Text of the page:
Context: Choline is a precursor of both betaine and acetylcholine and might, therefore, influence cardiovascular and cognitive outcomes. There has been concern, however, that it may influence blood lipid levels because it is an essential component of very-low-density lipoproteins.
Objective: The aim was to systematically review, using PRISMA guidelines, the literature pertaining to the effects of choline on body composition and on metabolic, cardiovascular, respiratory, and neurological outcomes in different life stages.
Data sources: The MEDLINE, Embase, Cochrane Central, Web of Science, PubMed, and Google Scholar databases were searched up to July 2014.
Data extraction: Fifty relevant articles were identified. These comprised trials and cohort, case-control, and cross-sectional studies that assessed blood levels of choline, dietary intake of choline, and supplementation with choline in a population free of diseases at baseline.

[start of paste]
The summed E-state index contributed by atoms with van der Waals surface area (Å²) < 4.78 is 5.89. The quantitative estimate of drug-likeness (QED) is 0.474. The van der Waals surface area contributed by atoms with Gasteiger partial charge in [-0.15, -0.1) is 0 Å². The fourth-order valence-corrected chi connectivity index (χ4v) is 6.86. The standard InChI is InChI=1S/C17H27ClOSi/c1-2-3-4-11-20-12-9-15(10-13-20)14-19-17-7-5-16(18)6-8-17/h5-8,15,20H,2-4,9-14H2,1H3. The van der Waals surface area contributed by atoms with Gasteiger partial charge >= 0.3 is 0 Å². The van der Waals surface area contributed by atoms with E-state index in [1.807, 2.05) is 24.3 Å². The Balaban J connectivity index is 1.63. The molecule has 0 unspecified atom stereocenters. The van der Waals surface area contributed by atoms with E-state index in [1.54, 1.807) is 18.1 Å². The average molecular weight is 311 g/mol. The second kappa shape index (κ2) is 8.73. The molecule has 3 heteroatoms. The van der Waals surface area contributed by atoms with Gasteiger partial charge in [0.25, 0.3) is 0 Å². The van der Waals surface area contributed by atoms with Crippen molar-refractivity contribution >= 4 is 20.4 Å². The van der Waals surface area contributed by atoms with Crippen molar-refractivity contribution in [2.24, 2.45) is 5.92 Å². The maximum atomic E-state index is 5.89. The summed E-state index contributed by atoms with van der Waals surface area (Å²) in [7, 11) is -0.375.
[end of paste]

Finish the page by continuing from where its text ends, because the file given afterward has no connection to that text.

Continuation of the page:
Data synthesis: There is some observational evidence that choline during pregnancy may be beneficial for the neurological health of the child. In adults, choline may have beneficial effects on cognition, but high-quality (intervention) studies are lacking. Results on the effects of choline on body composition, blood lipids, and cardiovascular health were inconsistent.
Conclusions: Evidence to confirm the suggested effects of choline on health in different stages of life is scarce. Potential effects of choline need to be confirmed by intervention studies. Possible harmful effects on cardiometabolic health need careful evaluation.
Keywords: body composition; cardiovascular health; choline; metabolic health; neurology.
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